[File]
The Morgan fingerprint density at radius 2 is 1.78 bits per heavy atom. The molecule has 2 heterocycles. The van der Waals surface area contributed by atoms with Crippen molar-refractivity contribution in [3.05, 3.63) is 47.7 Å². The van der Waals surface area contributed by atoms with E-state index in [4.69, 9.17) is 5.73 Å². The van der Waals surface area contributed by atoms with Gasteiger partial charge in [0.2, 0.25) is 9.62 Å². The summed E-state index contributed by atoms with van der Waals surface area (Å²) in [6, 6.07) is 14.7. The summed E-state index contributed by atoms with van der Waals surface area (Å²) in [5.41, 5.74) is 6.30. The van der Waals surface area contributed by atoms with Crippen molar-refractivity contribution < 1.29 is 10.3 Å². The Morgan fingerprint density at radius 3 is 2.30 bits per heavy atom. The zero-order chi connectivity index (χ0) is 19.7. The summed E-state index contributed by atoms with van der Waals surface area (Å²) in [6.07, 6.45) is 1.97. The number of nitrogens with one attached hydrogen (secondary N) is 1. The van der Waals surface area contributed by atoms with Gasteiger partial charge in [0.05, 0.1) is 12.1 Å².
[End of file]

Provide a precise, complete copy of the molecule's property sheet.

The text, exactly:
The Morgan fingerprint density at radius 2 is 1.78 bits per heavy atom. The molecule has 2 heterocycles. The van der Waals surface area contributed by atoms with Crippen molar-refractivity contribution in [3.05, 3.63) is 47.7 Å². The van der Waals surface area contributed by atoms with E-state index in [4.69, 9.17) is 5.73 Å². The van der Waals surface area contributed by atoms with Gasteiger partial charge in [0.2, 0.25) is 9.62 Å². The summed E-state index contributed by atoms with van der Waals surface area (Å²) in [6, 6.07) is 14.7. The summed E-state index contributed by atoms with van der Waals surface area (Å²) in [5.41, 5.74) is 6.30. The van der Waals surface area contributed by atoms with Crippen molar-refractivity contribution < 1.29 is 10.3 Å². The Morgan fingerprint density at radius 3 is 2.30 bits per heavy atom. The zero-order chi connectivity index (χ0) is 19.7. The summed E-state index contributed by atoms with van der Waals surface area (Å²) in [6.07, 6.45) is 1.97. The number of nitrogens with one attached hydrogen (secondary N) is 1. The van der Waals surface area contributed by atoms with Gasteiger partial charge in [0.05, 0.1) is 12.1 Å².